This second source of duty is equally unavailing. In the situation described by Snelling, a reasonable person (or corporation) would not have foreseen the danger of extreme emotional distress flowing from the failure to intercede in a billing dispute. From the information available to the defendant, a reasonable person would have assumed that the plaintiff would simply act independently to resolve the issue, including bringing a claim in small-claims court. Cf. Davis v. MCI Commc'ns Servs., Inc., 421 F.Supp.2d 1178, 1184-85 (E.D. Mo. 2006) (holding that a suspension of contracted telephone services could not give rise to a claim for negligent infliction of emotional distress because a defendant would assume the consumer would use an alternative provider to minimize inconvenience).

7. Counts I - Fraud

HSBC next alleges that Snelling's fraud claim in Count I fails to meet the heightened pleading standards of Rule 9(b) of the Federal Rules of Civil Procedure.

There are five elements to a submissible case for fraud:

(1) a false material representation; (2) the speaker's knowledge of its falsity or his ignorance of its truth; (3) the speaker's intent that it should be acted upon by the hearer in the manner reasonably contemplated; (4) the hearer's ignorance of the falsity of the statement; (5) the hearer's reliance on its truth, and the right to rely thereon; and (6) proximate injury.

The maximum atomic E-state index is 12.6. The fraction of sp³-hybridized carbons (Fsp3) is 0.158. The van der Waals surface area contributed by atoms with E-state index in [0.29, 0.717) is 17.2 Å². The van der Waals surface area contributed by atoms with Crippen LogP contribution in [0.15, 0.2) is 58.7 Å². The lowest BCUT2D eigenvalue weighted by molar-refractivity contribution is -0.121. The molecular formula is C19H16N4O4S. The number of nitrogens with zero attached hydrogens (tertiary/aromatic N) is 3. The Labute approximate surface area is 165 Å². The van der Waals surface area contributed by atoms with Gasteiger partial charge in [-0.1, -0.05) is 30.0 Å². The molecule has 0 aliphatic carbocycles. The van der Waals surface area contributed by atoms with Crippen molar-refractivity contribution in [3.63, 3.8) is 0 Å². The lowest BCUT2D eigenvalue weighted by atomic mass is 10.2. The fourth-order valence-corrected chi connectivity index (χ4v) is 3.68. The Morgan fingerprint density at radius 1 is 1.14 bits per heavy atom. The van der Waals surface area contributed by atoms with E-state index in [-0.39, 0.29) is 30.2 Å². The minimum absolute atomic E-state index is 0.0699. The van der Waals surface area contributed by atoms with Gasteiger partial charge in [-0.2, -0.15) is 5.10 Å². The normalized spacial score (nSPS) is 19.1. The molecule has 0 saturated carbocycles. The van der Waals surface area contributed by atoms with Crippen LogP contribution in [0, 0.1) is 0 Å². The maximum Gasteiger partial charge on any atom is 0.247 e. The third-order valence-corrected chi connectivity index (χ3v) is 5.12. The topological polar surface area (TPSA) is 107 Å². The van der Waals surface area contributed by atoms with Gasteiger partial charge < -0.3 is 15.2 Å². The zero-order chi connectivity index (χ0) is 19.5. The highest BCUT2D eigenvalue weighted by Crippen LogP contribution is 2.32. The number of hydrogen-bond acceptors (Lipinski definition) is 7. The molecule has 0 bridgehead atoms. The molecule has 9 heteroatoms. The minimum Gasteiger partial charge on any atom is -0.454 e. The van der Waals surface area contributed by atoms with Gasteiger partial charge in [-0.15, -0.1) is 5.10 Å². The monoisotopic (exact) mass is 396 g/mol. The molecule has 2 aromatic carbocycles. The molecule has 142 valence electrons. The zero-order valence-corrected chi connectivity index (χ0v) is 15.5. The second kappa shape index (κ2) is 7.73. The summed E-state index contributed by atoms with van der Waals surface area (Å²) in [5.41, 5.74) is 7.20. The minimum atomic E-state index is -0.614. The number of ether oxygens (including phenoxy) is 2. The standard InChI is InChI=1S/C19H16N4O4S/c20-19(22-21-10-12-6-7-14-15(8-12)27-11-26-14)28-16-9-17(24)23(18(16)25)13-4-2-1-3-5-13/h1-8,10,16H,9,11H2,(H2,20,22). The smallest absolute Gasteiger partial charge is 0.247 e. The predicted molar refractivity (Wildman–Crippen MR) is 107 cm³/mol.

Koger v. Hartford Life Ins. Co., 28 S.W.3d 405, 411 (Mo.Ct.App. 2000).

Rule 9(b) sets forth a heightened pleading requirement for cases alleging fraud or mistake: in such cases, "[a] party must state with particularity the circumstances constituting fraud or mistake." Fed.R.Civ.P. 9(b). That rule's "particularity requirement demands a higher degree of notice than that required for other claims." United States ex rel. Costner v. URS Consultants, Inc., 317 F.3d 883, 888 (8th Cir. 2003) (citation omitted). "Under Rule 9(b), a plaintiff must plead such matters as the time, place and contents of false representations, as well as the identity of the person making the misrepresentation and what was obtained or given up thereby. In other words, the party must typically identify the who, what, where, when, and how' of the alleged fraud." BJC Health Sys. v. Columbia Cas. Co., 478 F.3d 908, 917 (8th Cir. 2007) (internal quotation marks and quoted cases omitted).

This higher degree of notice "is intended to enable the defendant to respond specifically and quickly to the potentially damaging allegations." United States ex rel. Joshi v. St. Luke's Hosp. Inc., 441 F.3d 552, 556 (8th Cir. 2006) (citations omitted). "[C]onclusory allegations that a defendant's conduct was fraudulent and deceptive are not sufficient to satisfy the rule." Schaller Tel. Co. v. Golden Sky Sys., Inc., 298 F.3d 736, 746 (8th Cir. 2002) (quoting Commercial Prop. v. Quality Inns Int'l, Inc., 61 F.3d 639, 644 (8th Cir. 1995)).